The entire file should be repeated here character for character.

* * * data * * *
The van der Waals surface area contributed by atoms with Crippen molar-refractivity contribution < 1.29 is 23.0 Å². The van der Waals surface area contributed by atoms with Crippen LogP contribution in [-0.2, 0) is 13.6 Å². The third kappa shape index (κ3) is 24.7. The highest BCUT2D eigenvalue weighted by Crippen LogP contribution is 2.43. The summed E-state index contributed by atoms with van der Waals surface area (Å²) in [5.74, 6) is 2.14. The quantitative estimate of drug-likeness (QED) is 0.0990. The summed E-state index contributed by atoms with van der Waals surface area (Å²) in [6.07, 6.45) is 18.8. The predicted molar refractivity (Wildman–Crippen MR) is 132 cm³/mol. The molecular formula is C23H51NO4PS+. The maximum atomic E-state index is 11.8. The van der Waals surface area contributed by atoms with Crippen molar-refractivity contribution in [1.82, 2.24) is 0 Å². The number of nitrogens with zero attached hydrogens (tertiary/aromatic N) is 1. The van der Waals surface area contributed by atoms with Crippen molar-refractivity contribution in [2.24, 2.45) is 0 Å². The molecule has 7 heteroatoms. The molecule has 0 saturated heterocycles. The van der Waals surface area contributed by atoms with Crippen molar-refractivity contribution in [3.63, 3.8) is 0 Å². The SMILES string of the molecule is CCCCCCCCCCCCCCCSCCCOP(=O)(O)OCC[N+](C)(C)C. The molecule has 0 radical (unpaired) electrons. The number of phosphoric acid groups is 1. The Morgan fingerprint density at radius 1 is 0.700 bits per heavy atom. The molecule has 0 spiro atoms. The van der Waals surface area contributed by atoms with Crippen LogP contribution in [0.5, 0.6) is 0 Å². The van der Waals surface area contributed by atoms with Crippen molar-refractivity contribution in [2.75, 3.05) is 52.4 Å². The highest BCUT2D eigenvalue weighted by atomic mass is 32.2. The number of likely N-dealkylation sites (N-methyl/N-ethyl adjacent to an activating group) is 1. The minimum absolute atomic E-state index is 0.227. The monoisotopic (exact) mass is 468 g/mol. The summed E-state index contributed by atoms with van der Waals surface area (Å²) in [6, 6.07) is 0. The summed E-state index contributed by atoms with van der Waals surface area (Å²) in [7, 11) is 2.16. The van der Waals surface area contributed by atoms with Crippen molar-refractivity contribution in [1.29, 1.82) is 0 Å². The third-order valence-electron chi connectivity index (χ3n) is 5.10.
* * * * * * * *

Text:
The van der Waals surface area contributed by atoms with Crippen molar-refractivity contribution < 1.29 is 23.0 Å². The van der Waals surface area contributed by atoms with Crippen LogP contribution in [-0.2, 0) is 13.6 Å². The third kappa shape index (κ3) is 24.7. The highest BCUT2D eigenvalue weighted by Crippen LogP contribution is 2.43. The summed E-state index contributed by atoms with van der Waals surface area (Å²) in [5.74, 6) is 2.14. The quantitative estimate of drug-likeness (QED) is 0.0990. The summed E-state index contributed by atoms with van der Waals surface area (Å²) in [6.07, 6.45) is 18.8. The predicted molar refractivity (Wildman–Crippen MR) is 132 cm³/mol. The molecular formula is C23H51NO4PS+. The maximum atomic E-state index is 11.8. The van der Waals surface area contributed by atoms with Crippen molar-refractivity contribution in [1.82, 2.24) is 0 Å². The number of nitrogens with zero attached hydrogens (tertiary/aromatic N) is 1. The van der Waals surface area contributed by atoms with Crippen molar-refractivity contribution in [2.24, 2.45) is 0 Å². The molecule has 7 heteroatoms. The molecule has 0 saturated heterocycles. The van der Waals surface area contributed by atoms with Crippen molar-refractivity contribution in [3.63, 3.8) is 0 Å². The SMILES string of the molecule is CCCCCCCCCCCCCCCSCCCOP(=O)(O)OCC[N+](C)(C)C. The molecule has 0 radical (unpaired) electrons. The number of phosphoric acid groups is 1. The Morgan fingerprint density at radius 1 is 0.700 bits per heavy atom. The molecule has 0 spiro atoms. The van der Waals surface area contributed by atoms with Crippen LogP contribution in [0.5, 0.6) is 0 Å². The van der Waals surface area contributed by atoms with Crippen molar-refractivity contribution in [2.75, 3.05) is 52.4 Å². The highest BCUT2D eigenvalue weighted by atomic mass is 32.2. The number of likely N-dealkylation sites (N-methyl/N-ethyl adjacent to an activating group) is 1. The minimum absolute atomic E-state index is 0.227. The monoisotopic (exact) mass is 468 g/mol. The summed E-state index contributed by atoms with van der Waals surface area (Å²) in [6, 6.07) is 0. The summed E-state index contributed by atoms with van der Waals surface area (Å²) in [7, 11) is 2.16. The van der Waals surface area contributed by atoms with Crippen molar-refractivity contribution in [1.29, 1.82) is 0 Å². The third-order valence-electron chi connectivity index (χ3n) is 5.10.